Finn: The main flaw in all of these past and future scenarios and anything else anyone could dream up is that the price of gold has to be “fixed” or “set”.
The Classical gold standard did NOT cause inflation. Fixing the price of gold caused inflation. Had gold been floating they could simply have produced more dollars to accommodate transactional needs and the price of gold would have gone up.
The Bretton Woods system failed because again, they fixed the price of gold. Any “attack” conducted on the “system” is converting dollars to gold because you are printing too much freaking fiat!!! Politicians hate to be discovered. They don’t like the “little people” knowing what they are up to. If gold was floating and the price kept rising we would all know what they are up to.
Today this system is failing and the price of gold is rising because of their nocturnal, nefarious activities (spending). Now all they can do is manage the price of gold. What you are seeing is a controlled retreat from a losing battle. They will lose and they know it.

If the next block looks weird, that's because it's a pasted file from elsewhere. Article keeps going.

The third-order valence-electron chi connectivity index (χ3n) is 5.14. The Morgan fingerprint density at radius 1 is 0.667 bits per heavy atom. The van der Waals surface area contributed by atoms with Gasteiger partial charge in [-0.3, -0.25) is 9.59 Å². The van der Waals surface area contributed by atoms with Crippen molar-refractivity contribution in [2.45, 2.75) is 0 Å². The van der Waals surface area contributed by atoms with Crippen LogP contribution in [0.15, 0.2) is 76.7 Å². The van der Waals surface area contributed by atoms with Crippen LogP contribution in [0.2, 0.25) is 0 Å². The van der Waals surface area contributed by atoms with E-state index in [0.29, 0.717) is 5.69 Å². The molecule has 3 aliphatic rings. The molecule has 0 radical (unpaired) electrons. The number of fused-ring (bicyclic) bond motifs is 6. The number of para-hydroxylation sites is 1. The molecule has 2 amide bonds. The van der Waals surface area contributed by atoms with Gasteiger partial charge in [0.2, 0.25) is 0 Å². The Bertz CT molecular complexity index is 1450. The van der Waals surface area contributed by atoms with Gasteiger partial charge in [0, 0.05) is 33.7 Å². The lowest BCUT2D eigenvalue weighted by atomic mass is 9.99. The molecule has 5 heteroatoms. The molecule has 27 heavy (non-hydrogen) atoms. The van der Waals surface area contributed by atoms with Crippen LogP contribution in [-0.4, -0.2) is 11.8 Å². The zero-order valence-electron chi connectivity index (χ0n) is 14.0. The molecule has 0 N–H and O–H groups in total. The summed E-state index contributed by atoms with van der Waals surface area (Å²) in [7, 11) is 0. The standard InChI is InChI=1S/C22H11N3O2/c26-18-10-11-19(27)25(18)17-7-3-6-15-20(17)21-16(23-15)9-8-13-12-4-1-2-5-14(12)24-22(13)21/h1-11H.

The real reason you do not see any real solutions (like simply letting the price of gold float) is because the banks and wealthy of the wealthiest want all the gold for themselves so they can always maintain control and power. If the people have metal, you have power; spending power. As it is all your saved up fiat (dollars) are NOTES. They are representations of debt. They can be canceled at any time and devalued at will and there’s nothing you can do about it. Chump!
No one can devalue your silver and gold. It simply is what it is. It has it’s own inherent value regardless of what anyone thinks about it or regardless of anyone’s opinion about it.
It is what it is and you have to deal with reality or reality will deal with you!